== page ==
Ethylene tetrafluoroethylene is making architectural headlines again, this time in the design of a proposed new US Embassy in London. The Los Angeles Times' Culture Monster blog had a nice review of the design this week. Here's what blogger Christopher Hawthorne had to say about the plastic feature:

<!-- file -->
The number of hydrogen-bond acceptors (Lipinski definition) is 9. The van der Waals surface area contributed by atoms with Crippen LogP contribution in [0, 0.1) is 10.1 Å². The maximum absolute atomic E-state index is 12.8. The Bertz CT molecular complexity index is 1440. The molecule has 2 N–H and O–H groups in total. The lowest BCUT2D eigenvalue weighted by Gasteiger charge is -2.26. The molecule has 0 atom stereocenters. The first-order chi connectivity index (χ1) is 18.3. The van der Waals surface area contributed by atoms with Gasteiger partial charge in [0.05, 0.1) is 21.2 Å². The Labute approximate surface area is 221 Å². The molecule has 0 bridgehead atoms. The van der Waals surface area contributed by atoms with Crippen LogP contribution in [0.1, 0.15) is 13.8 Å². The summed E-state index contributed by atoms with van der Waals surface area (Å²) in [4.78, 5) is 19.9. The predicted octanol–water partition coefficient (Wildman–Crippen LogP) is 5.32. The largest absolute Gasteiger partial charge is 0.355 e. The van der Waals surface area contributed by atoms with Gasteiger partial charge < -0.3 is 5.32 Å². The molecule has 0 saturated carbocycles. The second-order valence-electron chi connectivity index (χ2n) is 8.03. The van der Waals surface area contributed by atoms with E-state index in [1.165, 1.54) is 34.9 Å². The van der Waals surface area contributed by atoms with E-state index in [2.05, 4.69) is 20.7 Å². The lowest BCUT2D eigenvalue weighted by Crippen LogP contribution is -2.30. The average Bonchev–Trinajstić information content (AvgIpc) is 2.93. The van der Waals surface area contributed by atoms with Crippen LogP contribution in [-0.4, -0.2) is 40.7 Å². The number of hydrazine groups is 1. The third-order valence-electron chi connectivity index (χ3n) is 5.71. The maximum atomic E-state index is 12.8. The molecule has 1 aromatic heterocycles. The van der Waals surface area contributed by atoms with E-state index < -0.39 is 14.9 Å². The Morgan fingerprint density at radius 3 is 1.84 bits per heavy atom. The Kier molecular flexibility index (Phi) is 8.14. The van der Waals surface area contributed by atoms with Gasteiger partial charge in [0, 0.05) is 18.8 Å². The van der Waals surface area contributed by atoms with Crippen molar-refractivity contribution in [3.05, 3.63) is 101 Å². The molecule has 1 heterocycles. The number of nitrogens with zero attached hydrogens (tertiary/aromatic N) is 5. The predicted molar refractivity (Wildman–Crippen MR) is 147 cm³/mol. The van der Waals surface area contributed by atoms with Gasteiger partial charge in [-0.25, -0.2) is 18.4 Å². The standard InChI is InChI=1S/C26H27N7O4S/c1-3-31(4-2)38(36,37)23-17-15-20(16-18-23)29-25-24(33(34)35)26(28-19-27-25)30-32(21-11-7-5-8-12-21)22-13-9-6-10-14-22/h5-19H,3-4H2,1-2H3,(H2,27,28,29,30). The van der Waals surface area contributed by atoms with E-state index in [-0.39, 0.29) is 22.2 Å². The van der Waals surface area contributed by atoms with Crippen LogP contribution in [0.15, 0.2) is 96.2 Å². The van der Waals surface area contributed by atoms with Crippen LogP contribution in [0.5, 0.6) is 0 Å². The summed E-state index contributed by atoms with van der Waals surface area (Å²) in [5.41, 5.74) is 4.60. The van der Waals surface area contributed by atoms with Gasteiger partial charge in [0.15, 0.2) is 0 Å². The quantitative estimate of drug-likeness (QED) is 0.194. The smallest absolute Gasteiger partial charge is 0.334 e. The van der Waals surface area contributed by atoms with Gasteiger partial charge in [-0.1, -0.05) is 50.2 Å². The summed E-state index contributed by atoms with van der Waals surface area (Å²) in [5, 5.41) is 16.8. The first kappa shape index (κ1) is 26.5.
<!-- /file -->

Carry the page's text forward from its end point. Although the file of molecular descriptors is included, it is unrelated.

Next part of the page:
The embassy's cubic form will be wrapped on three sides in ETFE -- a transparent polymer and the same flexible material used on the outside of the Water Cube swimming arena for the 2008 Beijing Olympics -- that will not only shade the building but also hold flexible solar panels. (The north side, facing the river, is left uncovered.) The roof, meanwhile, will be covered with an array of solar panels that will hide mechanical equipment while producing electricity. In a phone interview Monday, KieranTimberlake's James Timberlake said the goal is a building that creates more energy on balance than it uses. Ultimately, the embassy's success as a piece of architecture will largely depend on how the ETFE scrim operates visually. If the architects can manipulate it to curl or bend dramatically away from the boxy form underneath or to reflect light in novel ways, the building will likely carry a sculptural power to go with its operating efficiency. If not, it may fade into the skyline, resembling a well-tailored but conventional office building.If this all sounds familiar, it may be because not only did the Water Cube feature ETFE, but so did the design for a new rail hub in Anaheim, Calif. Like the US Embassy, part of the goal of using the material was environmental -- the Anaheim Regional Transportation Intermodal Center was seeking a LEED Platinum rating from the U.S. Green Building Council.